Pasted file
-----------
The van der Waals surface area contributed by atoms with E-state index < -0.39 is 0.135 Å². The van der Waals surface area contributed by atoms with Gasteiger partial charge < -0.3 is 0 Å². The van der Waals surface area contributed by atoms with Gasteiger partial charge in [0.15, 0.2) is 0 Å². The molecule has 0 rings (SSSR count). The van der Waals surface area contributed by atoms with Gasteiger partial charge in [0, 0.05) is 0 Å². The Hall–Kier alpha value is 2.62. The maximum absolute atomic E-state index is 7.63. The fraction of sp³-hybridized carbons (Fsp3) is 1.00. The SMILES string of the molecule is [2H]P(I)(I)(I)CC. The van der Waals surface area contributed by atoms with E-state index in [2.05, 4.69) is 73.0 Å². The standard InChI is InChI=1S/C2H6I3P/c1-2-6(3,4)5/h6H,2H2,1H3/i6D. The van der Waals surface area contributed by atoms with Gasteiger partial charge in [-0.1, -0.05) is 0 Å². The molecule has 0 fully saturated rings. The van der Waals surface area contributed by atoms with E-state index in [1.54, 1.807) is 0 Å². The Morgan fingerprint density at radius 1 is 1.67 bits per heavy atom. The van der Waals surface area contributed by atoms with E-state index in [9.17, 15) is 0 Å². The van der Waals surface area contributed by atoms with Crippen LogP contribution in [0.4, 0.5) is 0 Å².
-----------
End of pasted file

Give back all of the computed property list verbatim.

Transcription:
The van der Waals surface area contributed by atoms with E-state index < -0.39 is 0.135 Å². The van der Waals surface area contributed by atoms with Gasteiger partial charge < -0.3 is 0 Å². The van der Waals surface area contributed by atoms with Gasteiger partial charge in [0.15, 0.2) is 0 Å². The molecule has 0 rings (SSSR count). The van der Waals surface area contributed by atoms with Gasteiger partial charge in [0, 0.05) is 0 Å². The Hall–Kier alpha value is 2.62. The maximum absolute atomic E-state index is 7.63. The fraction of sp³-hybridized carbons (Fsp3) is 1.00. The SMILES string of the molecule is [2H]P(I)(I)(I)CC. The van der Waals surface area contributed by atoms with E-state index in [2.05, 4.69) is 73.0 Å². The standard InChI is InChI=1S/C2H6I3P/c1-2-6(3,4)5/h6H,2H2,1H3/i6D. The van der Waals surface area contributed by atoms with Gasteiger partial charge in [-0.1, -0.05) is 0 Å². The molecule has 0 fully saturated rings. The van der Waals surface area contributed by atoms with E-state index in [1.54, 1.807) is 0 Å². The Morgan fingerprint density at radius 1 is 1.67 bits per heavy atom. The van der Waals surface area contributed by atoms with E-state index in [9.17, 15) is 0 Å². The van der Waals surface area contributed by atoms with Crippen LogP contribution in [0.4, 0.5) is 0 Å².